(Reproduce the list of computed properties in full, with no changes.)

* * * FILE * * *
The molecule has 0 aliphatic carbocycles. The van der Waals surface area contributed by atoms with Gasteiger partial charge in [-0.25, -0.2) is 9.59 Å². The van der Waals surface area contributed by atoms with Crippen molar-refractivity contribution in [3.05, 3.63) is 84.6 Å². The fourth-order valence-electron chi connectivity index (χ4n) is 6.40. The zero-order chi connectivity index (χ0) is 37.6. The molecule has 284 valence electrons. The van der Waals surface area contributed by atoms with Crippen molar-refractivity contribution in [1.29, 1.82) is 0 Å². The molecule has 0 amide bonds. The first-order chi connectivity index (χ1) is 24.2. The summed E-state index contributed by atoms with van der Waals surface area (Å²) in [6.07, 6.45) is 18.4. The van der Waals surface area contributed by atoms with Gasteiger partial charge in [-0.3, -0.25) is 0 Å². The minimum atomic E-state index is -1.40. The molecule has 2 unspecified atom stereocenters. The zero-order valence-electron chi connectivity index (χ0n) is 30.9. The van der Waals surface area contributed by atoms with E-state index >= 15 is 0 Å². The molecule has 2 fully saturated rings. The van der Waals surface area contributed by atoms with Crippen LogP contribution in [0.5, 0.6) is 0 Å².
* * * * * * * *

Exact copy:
The molecule has 0 aliphatic carbocycles. The van der Waals surface area contributed by atoms with Gasteiger partial charge in [-0.25, -0.2) is 9.59 Å². The van der Waals surface area contributed by atoms with Crippen molar-refractivity contribution in [3.05, 3.63) is 84.6 Å². The fourth-order valence-electron chi connectivity index (χ4n) is 6.40. The zero-order chi connectivity index (χ0) is 37.6. The molecule has 284 valence electrons. The van der Waals surface area contributed by atoms with Crippen molar-refractivity contribution in [1.29, 1.82) is 0 Å². The molecule has 0 amide bonds. The first-order chi connectivity index (χ1) is 24.2. The summed E-state index contributed by atoms with van der Waals surface area (Å²) in [6.07, 6.45) is 18.4. The van der Waals surface area contributed by atoms with Gasteiger partial charge in [-0.3, -0.25) is 0 Å². The minimum atomic E-state index is -1.40. The molecule has 2 unspecified atom stereocenters. The zero-order valence-electron chi connectivity index (χ0n) is 30.9. The van der Waals surface area contributed by atoms with E-state index >= 15 is 0 Å². The molecule has 2 fully saturated rings. The van der Waals surface area contributed by atoms with Crippen LogP contribution in [0.5, 0.6) is 0 Å².